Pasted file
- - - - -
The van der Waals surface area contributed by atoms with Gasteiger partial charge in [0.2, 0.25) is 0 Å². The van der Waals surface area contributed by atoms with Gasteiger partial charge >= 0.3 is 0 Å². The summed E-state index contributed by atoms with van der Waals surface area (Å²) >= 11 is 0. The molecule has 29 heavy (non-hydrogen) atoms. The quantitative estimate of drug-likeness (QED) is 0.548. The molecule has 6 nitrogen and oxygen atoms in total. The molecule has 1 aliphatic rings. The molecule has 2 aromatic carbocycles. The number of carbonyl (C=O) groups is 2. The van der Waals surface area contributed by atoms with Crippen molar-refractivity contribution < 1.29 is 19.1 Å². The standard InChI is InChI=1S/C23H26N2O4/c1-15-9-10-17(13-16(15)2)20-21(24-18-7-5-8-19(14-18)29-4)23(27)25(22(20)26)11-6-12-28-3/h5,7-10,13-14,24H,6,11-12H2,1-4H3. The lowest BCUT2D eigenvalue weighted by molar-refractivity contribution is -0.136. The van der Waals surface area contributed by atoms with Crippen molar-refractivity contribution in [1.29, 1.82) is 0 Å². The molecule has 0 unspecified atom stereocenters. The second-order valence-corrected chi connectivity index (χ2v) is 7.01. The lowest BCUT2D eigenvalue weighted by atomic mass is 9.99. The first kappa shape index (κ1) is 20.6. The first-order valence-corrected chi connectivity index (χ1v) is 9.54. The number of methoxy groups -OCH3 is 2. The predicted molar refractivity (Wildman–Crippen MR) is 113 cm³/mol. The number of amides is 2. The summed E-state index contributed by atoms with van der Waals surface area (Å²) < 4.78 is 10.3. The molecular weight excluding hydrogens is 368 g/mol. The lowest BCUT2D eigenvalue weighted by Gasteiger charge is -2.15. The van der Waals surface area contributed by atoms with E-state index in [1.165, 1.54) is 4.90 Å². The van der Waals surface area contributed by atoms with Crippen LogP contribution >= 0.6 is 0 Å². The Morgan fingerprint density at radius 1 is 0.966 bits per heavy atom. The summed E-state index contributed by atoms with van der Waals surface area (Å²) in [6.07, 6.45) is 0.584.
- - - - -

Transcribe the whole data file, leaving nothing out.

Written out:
The van der Waals surface area contributed by atoms with Gasteiger partial charge in [0.2, 0.25) is 0 Å². The van der Waals surface area contributed by atoms with Gasteiger partial charge >= 0.3 is 0 Å². The summed E-state index contributed by atoms with van der Waals surface area (Å²) >= 11 is 0. The molecule has 29 heavy (non-hydrogen) atoms. The quantitative estimate of drug-likeness (QED) is 0.548. The molecule has 6 nitrogen and oxygen atoms in total. The molecule has 1 aliphatic rings. The molecule has 2 aromatic carbocycles. The number of carbonyl (C=O) groups is 2. The van der Waals surface area contributed by atoms with Crippen molar-refractivity contribution < 1.29 is 19.1 Å². The standard InChI is InChI=1S/C23H26N2O4/c1-15-9-10-17(13-16(15)2)20-21(24-18-7-5-8-19(14-18)29-4)23(27)25(22(20)26)11-6-12-28-3/h5,7-10,13-14,24H,6,11-12H2,1-4H3. The lowest BCUT2D eigenvalue weighted by molar-refractivity contribution is -0.136. The van der Waals surface area contributed by atoms with Crippen molar-refractivity contribution in [1.29, 1.82) is 0 Å². The molecule has 0 unspecified atom stereocenters. The second-order valence-corrected chi connectivity index (χ2v) is 7.01. The lowest BCUT2D eigenvalue weighted by atomic mass is 9.99. The first kappa shape index (κ1) is 20.6. The first-order valence-corrected chi connectivity index (χ1v) is 9.54. The number of methoxy groups -OCH3 is 2. The predicted molar refractivity (Wildman–Crippen MR) is 113 cm³/mol. The number of amides is 2. The summed E-state index contributed by atoms with van der Waals surface area (Å²) < 4.78 is 10.3. The molecular weight excluding hydrogens is 368 g/mol. The lowest BCUT2D eigenvalue weighted by Gasteiger charge is -2.15. The van der Waals surface area contributed by atoms with E-state index in [1.165, 1.54) is 4.90 Å². The van der Waals surface area contributed by atoms with Crippen LogP contribution >= 0.6 is 0 Å². The Morgan fingerprint density at radius 1 is 0.966 bits per heavy atom. The summed E-state index contributed by atoms with van der Waals surface area (Å²) in [6.07, 6.45) is 0.584.